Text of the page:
The second is Lee Perry’s Blackboard Jungle Dub which, just as seminal as the above could be seen as a retrospective lamentation of the racist backlash exacted by the Teddy Boys in their time, bearing the same name as the Rock n Roll era film Blackboard Jungle, the story of youth rebellion in urban schools which alone sparked much of the rioting in England when it was first screened. In a charming statement of pacification, Perry has ‘dubbed’ the original sentiment around a film that led to the plight of so many Caribbeans in 1960s England.

Many of the systems that were originally established in the UK still exist and given the rise of other system-worthy genres, have settled into Dub continuing the tradition and format of their presentation, travelling the country to spread their sound: Selector, Deejay and box-carriers included. Dennis Bovell, mentioned above, accelerated the demand for UK reggae in the 70s though cunning trickery which he outlines in an interview with Red Bull Music Academy (HYP). There lingered a favouritism for native Jamaican records and the way one could tell between imports and the British variety was whether or not the records themselves were ‘dinked’ – the practice of stamping a hole in the middle of the vinyl. “We were accused of not being able to play reggae like Jamaicans, so I set out to disprove that. I made a set of records in this country without putting on any information about who was on the recording. And when I made my 7-inch pressings, I dinked them!” When selectors, under the impression they were spinning an imported record, inadvertently popularised UK reggae songs, they could no longer maintain this snobbery.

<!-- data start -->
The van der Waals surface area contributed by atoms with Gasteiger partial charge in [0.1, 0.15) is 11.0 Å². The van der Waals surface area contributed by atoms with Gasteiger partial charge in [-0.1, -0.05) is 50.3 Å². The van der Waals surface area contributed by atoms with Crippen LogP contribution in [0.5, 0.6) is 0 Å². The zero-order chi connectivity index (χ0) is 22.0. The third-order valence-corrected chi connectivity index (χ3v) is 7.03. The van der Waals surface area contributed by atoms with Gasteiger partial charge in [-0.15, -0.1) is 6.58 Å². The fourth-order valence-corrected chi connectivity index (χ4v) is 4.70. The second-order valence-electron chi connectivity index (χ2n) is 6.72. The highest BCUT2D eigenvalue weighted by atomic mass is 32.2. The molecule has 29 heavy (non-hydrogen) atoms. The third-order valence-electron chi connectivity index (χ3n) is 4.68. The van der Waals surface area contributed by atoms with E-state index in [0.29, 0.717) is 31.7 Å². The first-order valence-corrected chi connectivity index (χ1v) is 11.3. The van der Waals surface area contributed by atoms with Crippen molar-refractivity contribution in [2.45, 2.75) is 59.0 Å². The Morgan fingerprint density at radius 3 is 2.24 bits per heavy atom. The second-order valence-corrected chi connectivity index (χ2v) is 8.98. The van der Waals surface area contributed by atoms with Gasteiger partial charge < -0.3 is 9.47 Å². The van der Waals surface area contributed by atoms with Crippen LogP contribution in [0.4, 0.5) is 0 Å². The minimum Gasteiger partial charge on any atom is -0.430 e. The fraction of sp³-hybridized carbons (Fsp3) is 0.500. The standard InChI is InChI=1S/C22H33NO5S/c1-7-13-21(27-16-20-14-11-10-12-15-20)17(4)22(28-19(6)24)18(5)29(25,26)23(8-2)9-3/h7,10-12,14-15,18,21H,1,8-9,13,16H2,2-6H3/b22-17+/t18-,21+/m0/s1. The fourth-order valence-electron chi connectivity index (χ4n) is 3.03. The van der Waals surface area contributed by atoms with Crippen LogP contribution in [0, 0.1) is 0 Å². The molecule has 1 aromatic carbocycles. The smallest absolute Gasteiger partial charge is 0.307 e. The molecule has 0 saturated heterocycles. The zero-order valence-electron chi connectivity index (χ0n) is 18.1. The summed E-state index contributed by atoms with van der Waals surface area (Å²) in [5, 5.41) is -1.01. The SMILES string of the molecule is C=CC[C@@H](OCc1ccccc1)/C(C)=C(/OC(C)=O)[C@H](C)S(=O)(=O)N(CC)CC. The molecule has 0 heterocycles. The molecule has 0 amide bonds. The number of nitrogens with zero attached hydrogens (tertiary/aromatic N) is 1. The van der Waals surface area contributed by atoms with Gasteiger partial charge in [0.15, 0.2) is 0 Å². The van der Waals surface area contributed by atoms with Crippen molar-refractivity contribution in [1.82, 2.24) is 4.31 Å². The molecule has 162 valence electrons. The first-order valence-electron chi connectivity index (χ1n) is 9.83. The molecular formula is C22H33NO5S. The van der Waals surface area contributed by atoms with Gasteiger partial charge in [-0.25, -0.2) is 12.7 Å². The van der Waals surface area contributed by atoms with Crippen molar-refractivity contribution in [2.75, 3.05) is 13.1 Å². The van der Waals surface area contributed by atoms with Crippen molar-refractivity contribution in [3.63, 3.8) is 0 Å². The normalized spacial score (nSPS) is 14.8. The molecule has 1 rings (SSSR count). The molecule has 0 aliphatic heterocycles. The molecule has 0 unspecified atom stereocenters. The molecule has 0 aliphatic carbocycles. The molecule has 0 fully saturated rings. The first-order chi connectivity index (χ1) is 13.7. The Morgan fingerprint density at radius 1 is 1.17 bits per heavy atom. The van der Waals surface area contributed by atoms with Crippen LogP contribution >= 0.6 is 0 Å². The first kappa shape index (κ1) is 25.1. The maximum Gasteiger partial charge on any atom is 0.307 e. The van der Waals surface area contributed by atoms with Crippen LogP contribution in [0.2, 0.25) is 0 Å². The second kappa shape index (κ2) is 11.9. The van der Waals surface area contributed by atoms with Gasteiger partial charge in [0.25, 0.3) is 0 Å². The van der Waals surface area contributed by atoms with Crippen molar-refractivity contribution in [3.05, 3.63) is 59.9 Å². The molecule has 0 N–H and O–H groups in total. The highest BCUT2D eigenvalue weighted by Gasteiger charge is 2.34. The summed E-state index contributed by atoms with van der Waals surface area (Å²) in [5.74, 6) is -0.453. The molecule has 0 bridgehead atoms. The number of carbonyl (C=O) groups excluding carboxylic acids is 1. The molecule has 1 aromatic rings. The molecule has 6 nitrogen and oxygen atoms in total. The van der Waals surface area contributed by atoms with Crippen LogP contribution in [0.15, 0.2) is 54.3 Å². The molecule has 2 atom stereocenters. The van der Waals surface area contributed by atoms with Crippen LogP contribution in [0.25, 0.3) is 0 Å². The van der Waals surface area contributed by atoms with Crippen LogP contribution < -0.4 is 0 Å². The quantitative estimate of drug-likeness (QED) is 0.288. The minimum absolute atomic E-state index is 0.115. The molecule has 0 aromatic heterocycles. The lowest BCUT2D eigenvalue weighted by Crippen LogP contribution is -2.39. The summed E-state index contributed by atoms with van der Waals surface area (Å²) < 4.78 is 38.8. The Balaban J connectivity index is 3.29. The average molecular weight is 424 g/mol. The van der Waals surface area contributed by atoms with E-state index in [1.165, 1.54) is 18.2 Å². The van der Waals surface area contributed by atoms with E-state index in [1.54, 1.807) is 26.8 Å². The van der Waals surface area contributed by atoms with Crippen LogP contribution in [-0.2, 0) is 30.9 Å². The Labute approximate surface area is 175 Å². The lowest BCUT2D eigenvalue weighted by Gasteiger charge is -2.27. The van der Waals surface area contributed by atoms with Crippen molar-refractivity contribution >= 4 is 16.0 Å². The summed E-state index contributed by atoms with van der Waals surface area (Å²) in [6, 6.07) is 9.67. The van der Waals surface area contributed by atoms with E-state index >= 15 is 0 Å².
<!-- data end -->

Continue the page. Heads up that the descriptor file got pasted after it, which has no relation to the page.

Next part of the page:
So began the 2nd generation of UK sound systems which departed from a reliance on the Jamaican scene. Among these heavyweight pioneers were Jah Shaka, Channel One, Aba Shanti-I, Iration Steppas and Saxon Studio International, many of which are still on the circuit and often play all over the country – literally shaking the walls of the venues they set up in. On one such occasion recently this year, an open air celebration in the British countryside – Aba Shanti’s dubs could be heard some four miles away from the site, in a neighbouring town. Saxon was the ultimate catalyst in establishing UK reggae in its own right in the 80s developing its own take on the growing dancehall craze in Jamaica.

Before unfolding any sounds which claim to be exclusively British, the rise of Dancehall or Raggae must be taken into account since this is when the function of the MC was first realised. The ‘toast’ is a phenomenon that dates back to the early days of the sound system where the B-side of a record would often be the instrumental or ‘riddim’ without the original vocals. The riddim would be circulated around the community and various toasters would lay down verses, vying for supremacy against their competition. Notable riddims from this period were Bam Bam made famous by one of the most significant female reggae artists Sister Nancy. Other distinguished examples would be Sleng Teng (Wanye Smith) possibly the first ever digitally produced musical material out of Jamaica or Satta Massagana from the original roots songs of the same name by The Abyssinians. The video below nicely showcases the use of these instrumentals and the vibe of a dancehall event which more resembles an early version of the ‘rave’ than it does a concert. The characters passing the mic are but a few of the numerous celebrity toasters that came out of the scene; listen for Sleng Teng riddim in play and admire their dress sense, reviving the rude boy style.